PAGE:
National Press Club

NPC in History: The Club’s most famous photo

May 18, 2019 | By Gil Klein |

This image of Vice President Harry Truman and actress Lauren Bacall at the National Press Club on Feb. 10, 1945, is one of the most famous depictions of a moment in Club history.

This image of Vice President Harry Truman and actress Lauren Bacall at the National Press Club on Feb. 10, 1945, is one of the most famous depictions of a moment in Club history.

Of the untold thousands of photos taken at the National Press Club, one stands out for its widespread distribution at the time it was shot and its enduring appeal many decades later. It was taken on Saturday, Feb. 10, 1945. It shows movie actress Lauren Bacall, then just 20 years old but already a huge Hollywood star, sitting atop an upright piano her shapely legs hanging over the front as she looks down on Harry Truman, just three weeks into his vice presidency, as he looked up at her while playing.

Therein lies a tale.

It begins in November 1942 when the Club received a call from the chaplain of the H.M.S. Essex, then being refitted at the Norfolk Navy Yard. The chaplain had 80 sailors seeking to come to Washington for sightseeing. Where should they go for entertainment? A few members got together, arranged for the sailors to come to the Club and drink all the beer they could hold.

It was such a hit that the Club quickly made it a weekly affair sponsored by its American Legion Post, which had been formed in 1923 with World War I veterans and included Gen. John J. Pershing as an original dues-paying member.

Dubbed the National Press Club Canteen, every Saturday the ballroom was open to any American or Allied serviceman who wanted to come. It soon became a principal port of call for every soldier or sailor on weekend leave. Up to 700 showed up each week.

The affair was for enlisted men. No brass need apply. But the Club thought the servicemen would like to see some representatives of the nation who were sending them around the world to fight. Senators, representatives, Cabinet members, and even eight out of nine members of the Supreme Court showed up. (Some of the men found it amusing that they were eating frankfurters with Justice Felix Frankfurter.) The politicians could make informal remarks, but they were limited to no more than two minutes.

Military bands showed up –- the Marine Band, the Army Band, the Air Corps Band, the Coast Guard Band. Bands from local military bases appeared. They played boogie-woogie. Entertainers showed up for impromptu performances, including the entire chorus of Earl Carroll’s Follies.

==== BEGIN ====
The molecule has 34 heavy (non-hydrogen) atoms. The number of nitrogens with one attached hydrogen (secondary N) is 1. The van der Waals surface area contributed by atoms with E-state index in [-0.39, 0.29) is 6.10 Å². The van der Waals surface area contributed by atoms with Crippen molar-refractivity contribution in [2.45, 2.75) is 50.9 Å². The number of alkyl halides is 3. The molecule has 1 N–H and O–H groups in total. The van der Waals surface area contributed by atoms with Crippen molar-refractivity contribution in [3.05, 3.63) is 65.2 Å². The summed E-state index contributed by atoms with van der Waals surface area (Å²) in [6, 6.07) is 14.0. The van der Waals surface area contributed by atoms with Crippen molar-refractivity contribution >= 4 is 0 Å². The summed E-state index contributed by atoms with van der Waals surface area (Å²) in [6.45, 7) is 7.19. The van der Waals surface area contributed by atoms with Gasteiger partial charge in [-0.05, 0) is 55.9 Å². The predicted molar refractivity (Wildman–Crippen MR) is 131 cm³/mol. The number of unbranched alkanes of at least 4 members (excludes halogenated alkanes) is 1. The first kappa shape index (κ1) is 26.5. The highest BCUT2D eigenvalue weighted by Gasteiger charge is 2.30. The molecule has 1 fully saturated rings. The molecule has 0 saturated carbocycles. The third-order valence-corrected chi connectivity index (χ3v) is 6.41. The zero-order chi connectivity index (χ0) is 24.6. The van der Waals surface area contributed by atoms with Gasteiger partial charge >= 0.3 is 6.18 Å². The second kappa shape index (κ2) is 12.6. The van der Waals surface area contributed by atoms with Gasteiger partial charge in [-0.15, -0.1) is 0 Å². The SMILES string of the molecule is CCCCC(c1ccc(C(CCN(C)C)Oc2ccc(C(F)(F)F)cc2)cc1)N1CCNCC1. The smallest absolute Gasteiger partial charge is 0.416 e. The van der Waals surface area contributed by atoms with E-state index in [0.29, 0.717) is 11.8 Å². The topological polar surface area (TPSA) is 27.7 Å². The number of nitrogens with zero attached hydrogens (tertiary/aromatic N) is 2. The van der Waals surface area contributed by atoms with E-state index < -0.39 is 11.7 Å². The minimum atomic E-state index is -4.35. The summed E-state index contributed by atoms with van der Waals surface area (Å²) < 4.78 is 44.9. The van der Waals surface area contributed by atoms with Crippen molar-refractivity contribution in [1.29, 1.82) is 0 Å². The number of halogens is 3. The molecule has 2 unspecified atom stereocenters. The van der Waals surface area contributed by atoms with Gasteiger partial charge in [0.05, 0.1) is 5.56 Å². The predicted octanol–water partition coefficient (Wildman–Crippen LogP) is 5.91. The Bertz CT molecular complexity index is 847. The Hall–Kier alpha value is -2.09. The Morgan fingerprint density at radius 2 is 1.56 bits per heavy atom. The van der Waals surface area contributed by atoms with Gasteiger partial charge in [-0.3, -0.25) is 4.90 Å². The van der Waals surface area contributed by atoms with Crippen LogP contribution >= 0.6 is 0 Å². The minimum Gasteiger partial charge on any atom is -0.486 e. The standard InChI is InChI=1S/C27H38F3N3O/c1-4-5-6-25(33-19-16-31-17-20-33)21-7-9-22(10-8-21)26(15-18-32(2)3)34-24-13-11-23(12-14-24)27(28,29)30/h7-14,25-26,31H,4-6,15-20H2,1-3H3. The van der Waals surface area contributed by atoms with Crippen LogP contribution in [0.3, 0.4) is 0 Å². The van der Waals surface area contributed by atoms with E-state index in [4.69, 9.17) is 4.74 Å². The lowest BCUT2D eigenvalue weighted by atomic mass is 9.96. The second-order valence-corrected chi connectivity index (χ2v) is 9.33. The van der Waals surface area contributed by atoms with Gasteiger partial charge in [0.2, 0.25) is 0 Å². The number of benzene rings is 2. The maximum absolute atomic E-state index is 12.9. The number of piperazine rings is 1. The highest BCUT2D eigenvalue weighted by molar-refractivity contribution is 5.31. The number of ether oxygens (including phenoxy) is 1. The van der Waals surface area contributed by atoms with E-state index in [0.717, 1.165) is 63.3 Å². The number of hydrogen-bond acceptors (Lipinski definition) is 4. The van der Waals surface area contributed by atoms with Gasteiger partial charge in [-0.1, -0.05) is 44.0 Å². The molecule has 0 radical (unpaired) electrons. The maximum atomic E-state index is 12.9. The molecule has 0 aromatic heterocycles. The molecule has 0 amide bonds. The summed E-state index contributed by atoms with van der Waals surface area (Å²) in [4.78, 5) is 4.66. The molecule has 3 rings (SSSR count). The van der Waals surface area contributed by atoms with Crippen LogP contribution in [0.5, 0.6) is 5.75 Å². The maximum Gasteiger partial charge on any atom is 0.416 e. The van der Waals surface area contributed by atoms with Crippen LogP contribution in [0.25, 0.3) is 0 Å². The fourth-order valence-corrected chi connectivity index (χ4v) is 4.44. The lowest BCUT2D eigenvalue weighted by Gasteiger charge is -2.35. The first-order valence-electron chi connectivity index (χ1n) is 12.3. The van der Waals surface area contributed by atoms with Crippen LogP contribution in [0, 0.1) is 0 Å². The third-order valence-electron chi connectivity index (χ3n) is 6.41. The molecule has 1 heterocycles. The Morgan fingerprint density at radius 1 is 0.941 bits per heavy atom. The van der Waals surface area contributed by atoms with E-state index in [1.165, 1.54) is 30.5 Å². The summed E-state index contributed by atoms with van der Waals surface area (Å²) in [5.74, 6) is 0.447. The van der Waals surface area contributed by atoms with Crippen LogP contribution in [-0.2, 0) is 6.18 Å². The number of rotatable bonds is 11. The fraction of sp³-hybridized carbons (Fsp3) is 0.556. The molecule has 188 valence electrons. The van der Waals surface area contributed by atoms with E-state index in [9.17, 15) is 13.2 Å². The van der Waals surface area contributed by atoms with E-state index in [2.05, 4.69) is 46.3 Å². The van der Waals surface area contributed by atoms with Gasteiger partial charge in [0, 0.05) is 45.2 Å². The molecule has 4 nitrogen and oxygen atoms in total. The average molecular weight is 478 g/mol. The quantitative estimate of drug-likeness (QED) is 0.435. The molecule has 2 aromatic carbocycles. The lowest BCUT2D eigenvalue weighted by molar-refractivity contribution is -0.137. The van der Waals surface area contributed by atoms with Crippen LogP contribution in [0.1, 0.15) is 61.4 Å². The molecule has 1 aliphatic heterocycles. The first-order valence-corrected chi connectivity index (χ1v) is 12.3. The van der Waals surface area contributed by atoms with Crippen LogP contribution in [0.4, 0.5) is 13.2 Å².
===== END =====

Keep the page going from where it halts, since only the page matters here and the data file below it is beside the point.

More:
And that brings us to Feb.10, 1945.

Lauren Bacall’s big breakthrough hit, “To Have and To Have Not,” had just been released. She and Humphrey Bogart had begun an affair that was capturing some headlines. As part of the movie’s publicity, Warner Bros. studio wanted her to appear at the Club Canteen. At first, she balked, saying she wanted to be with Bogie, but after a personal appeal from Jack Warner, she relented. Her press agent, Charles Einfeld, came with her.

At the same time, Truman, still relatively unknown after Roosevelt plucked him out of the Senate to be his running mate, was living in an apartment on Connecticut Avenue. He had been Vice President for three weeks. He told his wife, Bess, that he was going to the Club to entertain the troops. After all, he was an accomplished piano player. It was an all-men’s Club. How could he get in any trouble?

In her memoir, “By Myself and Then Some,” Bacall remembered the day this way:

“The club was jammed that day –- Vice President Truman was coming over. When he was introduced –- after me! –- he sat down to play the piano, which had conveniently been placed onstage. Charlie, who was standing to one side of the floor, edged toward me on the corner of the stage and said, ‘Get on the piano.’ I felt a bit silly … but I did it. Cameras started flashing. The Vice President and I exchanged a few words, and the resulting pictures hit the front pages all over the world in a few days, Charlie Einfeld was worth every cent and more that Warner paid him. Truman was not wild about the picture after he became President, but I loved it.”

Truman may not have been wild about the photo, but Bess was livid. She found it demeaning of a man of Truman’s stature, and didn’t let him forget it. Fifteen years later, when Truman made a post-Presidential visit to the Club, he said how wonderful it was to be back at the Club, even though “some smart press fellow” had “caused me a hell of a lot of trouble at home.”

Nearly 50 years after the incident, when Truman’s daughter, Margaret, spoke at the Club, she still was not amused. Years after that, when Margaret’s son, Clifton Daniels, Jr., sat down at the piano, he confided that the Truman women had no sense of humor about that photo.

The piano itself suffered. So many people got on top of it to recreate the Bacall pose that the cabinet had to be replaced. But the innards are the same. Now in the suitably named Truman Lounge, the piano is one of the Club’s major attractions.

And when Bacall died in August 2014, reporters and obituary writers called the Club to get the story of the photo. It had not been forgotten.

This is another in a series provided by Club historian Gil Klein. Dig down anywhere in the Club’s 111-year history, and you will find some kind of significant event in the history of the world, the nation, Washington, society, journalism and the Club itself. Many of these events were caught in illustrations that tell the stories.